Biometric Data Policy
Co-op Academy North Manchester
Biometric Data Policy
Biometric Data Policy
All policies are available to stakeholders either on the Academy website or upon request from the Academy’s Main office.
- Schools and colleges that use pupils’ biometric data must treat the data collected with appropriate care and must comply with the data protection principles as set out in the General Data Protection Regulations (GDPR) 2018.
- Where the data is to be used as part of an automated biometric recognition system, schools and colleges must also comply with the additional requirements in sections 26 to 28 of the Protection of Freedoms Act 2012.
- The Academy must ensure that each parent of a child is notified of the Academy’s intention to use the child’s biometric data as part of an automated biometric recognition system.
- The consent of at least one parent must be obtained before the data is taken from the child and used ie, ‘processed’. This applies to all pupils in schools and colleges under the age of 18. In no circumstances can a child’s biometric data be processed without consent.
- Schools and colleges must not process the biometric data of a pupil (under 18 years of age) where:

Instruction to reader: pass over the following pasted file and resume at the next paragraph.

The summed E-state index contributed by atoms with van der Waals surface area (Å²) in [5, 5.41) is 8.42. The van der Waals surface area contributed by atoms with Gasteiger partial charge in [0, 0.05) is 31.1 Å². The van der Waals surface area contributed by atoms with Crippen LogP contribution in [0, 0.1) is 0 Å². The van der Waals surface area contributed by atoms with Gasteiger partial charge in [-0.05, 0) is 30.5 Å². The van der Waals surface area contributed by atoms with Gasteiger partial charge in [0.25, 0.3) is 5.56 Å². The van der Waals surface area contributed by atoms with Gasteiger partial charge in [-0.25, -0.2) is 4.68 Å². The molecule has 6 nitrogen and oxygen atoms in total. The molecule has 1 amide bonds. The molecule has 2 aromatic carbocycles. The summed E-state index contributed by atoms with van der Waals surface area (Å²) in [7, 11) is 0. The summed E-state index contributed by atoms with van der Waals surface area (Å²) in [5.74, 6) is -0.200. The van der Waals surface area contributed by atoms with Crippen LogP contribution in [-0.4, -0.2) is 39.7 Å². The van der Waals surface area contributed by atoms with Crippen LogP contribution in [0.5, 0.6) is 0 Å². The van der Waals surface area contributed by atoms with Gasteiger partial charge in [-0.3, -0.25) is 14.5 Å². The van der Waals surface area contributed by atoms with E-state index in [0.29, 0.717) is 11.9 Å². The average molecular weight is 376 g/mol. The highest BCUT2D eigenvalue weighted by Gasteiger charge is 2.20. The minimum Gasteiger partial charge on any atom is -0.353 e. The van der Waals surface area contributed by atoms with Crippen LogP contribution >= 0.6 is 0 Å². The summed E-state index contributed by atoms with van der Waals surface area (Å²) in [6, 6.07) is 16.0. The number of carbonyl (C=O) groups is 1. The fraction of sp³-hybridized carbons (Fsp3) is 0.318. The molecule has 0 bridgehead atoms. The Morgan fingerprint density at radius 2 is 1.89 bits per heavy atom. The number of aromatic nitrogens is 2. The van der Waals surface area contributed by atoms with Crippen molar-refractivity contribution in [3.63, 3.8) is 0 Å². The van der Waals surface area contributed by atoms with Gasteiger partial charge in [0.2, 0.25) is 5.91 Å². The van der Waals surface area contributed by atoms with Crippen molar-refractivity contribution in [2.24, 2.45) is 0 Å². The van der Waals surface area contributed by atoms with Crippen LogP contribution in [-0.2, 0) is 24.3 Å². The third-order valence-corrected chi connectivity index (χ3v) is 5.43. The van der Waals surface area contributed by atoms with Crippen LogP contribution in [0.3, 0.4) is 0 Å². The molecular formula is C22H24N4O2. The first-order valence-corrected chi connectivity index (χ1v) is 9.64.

- The child (whether verbally or non-verbally) objects or refuses to participate in the processing of their biometric data;
- No parent has consented in to the processing; or
- A parent has objected to such processing, even if another parent has given written consent.
- Schools and colleges must provide reasonable alternative means of accessing services for those pupils who will not be using an automated biometric recognition system.
What is biometric data?
- Biometric data means personal data resulting from specific technical processing relating to the physical, physiological or behavioural characteristics of a natural person, which allows or confirms the unique identification of that natural person, such as facial images or dactyloscopic data.
- The Information Commissioner considers all biometric information to be sensitive personal data as defined by the GDPR 2018; this means that it must be obtained, used and stored in accordance with that Regulation.
- The Protection of Freedoms Act 2012 includes provisions which relate to the use of biometric data in schools and colleges when used as part of an automated biometric recognition system. These provisions are in addition to the requirements of the GDPR 2018.
What is an automated biometric recognition system?